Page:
By Nathan Crombie
The thunder of more than 100 motorcycles was sent rolling along Wairarapa roads over the weekend in tribute to late Wairarapa politician and veteran biker Gary McPhee.
The 60-year-old husband, father, and grandfather, was a former mayor of Carterton and the sole Wairarapa representative to the Greater Wellington Regional Council, when he was found unresponsive at his rural Carterton home on June 14 last year.
His sudden death, a suspected suicide, was referred to the coroner.
Brian McWilliams, road captain for the inaugural Gary McPhee Memorial Exhibition and Ride 2017, said the run on Saturday was a tribute to his friend, whom he had worked alongside as community facilities manager for the Carterton District Council.
Other close friends of Mr McPhee, who were unable to make the ride on Saturday, were to visit his graveside together at Clareville Cemetery during a more private event on Sunday, Mr McWilliams said.
“This was a memorial ride for Gary McPhee. This is something to acknowledge Gary and the person he was. He had a big effect on a lot of people.”
Riders had mustered in Masterton on Saturday morning, travelling to South Wairarapa and return through each town, and stopping at Mr McPhee’s “favourite watering holes”, the Pukemanu Tavern and Gladstone Inn, Mr McWilliams said.
The motorcade was joined by more riders during the run, he said, and had also stopped at the Carterton Events Centre, where a memorial display had been laid out.
The event was completed at the Seven Day Club in Carterton on Saturday night with entertainment from Masterton band, The Dead Zephyrs.
Memorial ride co-organiser Trevor Lamb said the idea for the event had drawn wide support and riders from throughout Wairarapa, the Hutt, Wellington and Palmerston North.
Mr Lamb said there were plans to hold the memorial run again next year.
“I think it was pretty successful and we got a lot of favourable comments. A dude reckons that near Tauherenikau, there was two kilometres of bikes in front of him.
“Just about everybody’s got a story about Gary and what he’d done, that nobody else really knew about. He earned himself the title of The Sheriff, and there were various reasons for that.
“He helped to drive down vandalism and people getting into mischief, and he also got alongside the younger ones and worked with them to give them a better frame of mind.”
More than 1500 people – from leather-clad bikers to besuited local body politicians – had last year attended Mr McPhee’s funeral service, which was believed to be the largest in the town’s history.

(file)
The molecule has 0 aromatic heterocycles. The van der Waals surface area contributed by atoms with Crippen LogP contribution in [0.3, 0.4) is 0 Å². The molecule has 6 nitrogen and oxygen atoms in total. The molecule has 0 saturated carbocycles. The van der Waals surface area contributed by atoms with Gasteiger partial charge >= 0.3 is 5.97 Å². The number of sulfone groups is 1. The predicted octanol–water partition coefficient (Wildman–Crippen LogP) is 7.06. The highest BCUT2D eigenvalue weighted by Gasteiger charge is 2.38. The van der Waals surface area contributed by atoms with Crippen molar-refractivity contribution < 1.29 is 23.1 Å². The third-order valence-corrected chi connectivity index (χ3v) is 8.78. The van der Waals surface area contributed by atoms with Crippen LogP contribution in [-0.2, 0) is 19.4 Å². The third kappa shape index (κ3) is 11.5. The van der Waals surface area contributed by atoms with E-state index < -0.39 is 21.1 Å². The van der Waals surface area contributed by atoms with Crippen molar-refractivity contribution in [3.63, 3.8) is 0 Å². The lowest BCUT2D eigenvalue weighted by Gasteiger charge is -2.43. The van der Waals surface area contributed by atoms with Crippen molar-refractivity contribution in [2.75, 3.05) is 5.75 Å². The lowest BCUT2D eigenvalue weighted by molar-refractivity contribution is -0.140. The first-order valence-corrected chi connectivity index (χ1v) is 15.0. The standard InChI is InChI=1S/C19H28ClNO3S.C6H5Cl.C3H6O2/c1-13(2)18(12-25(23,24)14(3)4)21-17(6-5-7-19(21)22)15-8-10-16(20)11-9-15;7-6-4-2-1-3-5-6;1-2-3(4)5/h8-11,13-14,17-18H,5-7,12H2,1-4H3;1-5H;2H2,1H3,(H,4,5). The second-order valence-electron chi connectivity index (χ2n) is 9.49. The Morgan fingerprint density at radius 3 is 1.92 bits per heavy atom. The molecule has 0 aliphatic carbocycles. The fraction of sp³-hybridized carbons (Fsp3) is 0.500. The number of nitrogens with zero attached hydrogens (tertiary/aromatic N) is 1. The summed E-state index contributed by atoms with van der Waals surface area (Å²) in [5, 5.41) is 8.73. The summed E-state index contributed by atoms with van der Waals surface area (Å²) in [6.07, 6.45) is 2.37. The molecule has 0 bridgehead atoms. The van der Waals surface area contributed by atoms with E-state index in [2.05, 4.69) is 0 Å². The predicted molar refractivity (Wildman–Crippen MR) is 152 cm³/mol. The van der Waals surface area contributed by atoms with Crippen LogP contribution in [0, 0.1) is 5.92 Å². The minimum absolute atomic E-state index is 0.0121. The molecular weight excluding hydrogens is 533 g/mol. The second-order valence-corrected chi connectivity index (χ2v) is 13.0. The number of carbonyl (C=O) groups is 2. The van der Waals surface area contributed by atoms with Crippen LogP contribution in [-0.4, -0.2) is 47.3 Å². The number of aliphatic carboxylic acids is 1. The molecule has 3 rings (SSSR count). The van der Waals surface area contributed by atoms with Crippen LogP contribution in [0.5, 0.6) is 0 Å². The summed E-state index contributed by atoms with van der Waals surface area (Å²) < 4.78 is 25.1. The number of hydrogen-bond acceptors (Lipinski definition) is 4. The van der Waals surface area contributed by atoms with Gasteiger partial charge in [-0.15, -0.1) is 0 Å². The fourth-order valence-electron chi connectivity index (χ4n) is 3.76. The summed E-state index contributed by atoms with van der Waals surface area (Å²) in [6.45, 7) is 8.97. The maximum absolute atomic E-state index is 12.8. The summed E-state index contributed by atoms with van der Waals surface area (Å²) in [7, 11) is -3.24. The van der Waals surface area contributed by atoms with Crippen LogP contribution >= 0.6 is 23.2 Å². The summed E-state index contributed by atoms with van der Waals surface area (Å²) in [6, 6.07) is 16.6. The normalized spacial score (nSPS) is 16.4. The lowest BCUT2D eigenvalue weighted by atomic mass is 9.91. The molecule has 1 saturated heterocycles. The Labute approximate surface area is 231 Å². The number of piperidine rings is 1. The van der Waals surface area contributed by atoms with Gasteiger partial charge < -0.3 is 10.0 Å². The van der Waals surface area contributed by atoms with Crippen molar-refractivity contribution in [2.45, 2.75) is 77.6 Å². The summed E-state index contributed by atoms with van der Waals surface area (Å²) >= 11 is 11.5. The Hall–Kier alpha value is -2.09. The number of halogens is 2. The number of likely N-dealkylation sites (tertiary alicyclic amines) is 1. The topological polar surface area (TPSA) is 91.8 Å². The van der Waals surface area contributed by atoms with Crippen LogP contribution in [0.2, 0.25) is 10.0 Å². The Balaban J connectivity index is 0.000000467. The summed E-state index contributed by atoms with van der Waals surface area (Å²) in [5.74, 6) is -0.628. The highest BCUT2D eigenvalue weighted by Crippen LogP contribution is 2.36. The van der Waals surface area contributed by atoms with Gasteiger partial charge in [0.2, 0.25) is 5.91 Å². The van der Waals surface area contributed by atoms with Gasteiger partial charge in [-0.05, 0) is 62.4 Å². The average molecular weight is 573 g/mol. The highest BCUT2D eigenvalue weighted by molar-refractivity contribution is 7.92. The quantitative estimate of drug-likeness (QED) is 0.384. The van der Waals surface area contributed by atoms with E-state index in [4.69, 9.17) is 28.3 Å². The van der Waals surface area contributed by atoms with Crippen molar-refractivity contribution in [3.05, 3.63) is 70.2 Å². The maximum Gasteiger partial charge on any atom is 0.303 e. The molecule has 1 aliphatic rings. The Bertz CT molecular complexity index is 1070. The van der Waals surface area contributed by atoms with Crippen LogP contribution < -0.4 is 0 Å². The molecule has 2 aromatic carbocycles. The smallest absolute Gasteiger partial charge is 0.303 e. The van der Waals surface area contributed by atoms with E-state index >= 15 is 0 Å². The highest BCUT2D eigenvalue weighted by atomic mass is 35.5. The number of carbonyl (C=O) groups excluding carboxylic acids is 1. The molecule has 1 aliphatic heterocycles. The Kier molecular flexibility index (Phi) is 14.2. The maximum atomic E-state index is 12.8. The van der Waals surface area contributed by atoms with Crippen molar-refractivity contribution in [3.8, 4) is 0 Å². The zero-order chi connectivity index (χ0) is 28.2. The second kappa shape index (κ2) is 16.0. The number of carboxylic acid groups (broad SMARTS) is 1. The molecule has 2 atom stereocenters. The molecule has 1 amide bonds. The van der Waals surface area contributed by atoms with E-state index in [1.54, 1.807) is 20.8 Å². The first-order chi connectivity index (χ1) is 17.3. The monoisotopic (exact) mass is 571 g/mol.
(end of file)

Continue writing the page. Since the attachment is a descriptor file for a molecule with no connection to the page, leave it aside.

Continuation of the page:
The Sheriff, who stood close to two metres tall, took his ride into the sunset aboard the Harley-Davidson sidecar hearse he had built himself, with his son Jesse as the rider.
Mr McPhee had also during his lifetime worked as a bar owner and restaurateur, marriage celebrant, mechanic, builder, engineer, motorbike racer, and mental health advocate.
He had, as Carterton mayor, led the construction of the Carterton Events Centre, which had since won multiple national awards as an undeniable regional success.
Mr McPhee also had battled to keep officers at the Carterton police station, and was pivotal in reducing vandalism in the town, introducing CBD security cameras there as well.
In 2008, Mr McPhee spoke to the author through NZME. about his earlier suicide attempts and the clinical depression that had dogged him for decades.
He was a guest speaker as well for Mental Health Services in Masterton, and he supported the founding of a Men’s Shed in Carterton where men could share their troubles and triumphs.
He also was a guest on the Nutters Club, a radio talkback show about mental health and addiction, which was founded in 2009 suicide prevention advocate and former comedian, Mike King.
Mr McPhee earlier told NZME. that depression destroys daily life for sufferers, and for their families and friends.
“For me it started out as tiredness and a loss of motivation and turned into self-doubt, sadness, and feeling unloved and inferior to most people I knew.
“I know the only person who could kill me in a fair fight is me, except with depression the fight is hardly fair. Not for the sufferers, or for those people around them.
“And there’s a lot more people out there than we know, who are suffering right now.”
Our hearts and thoughts go out to the family of Gary McPhee at this time of great sadness. May he rest in peace. Gary…
Lifeline (open 24/7) – 0800 543 354
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For further information, contact the Mental Health Foundation’s free Resource and Information Service (09 623 4812).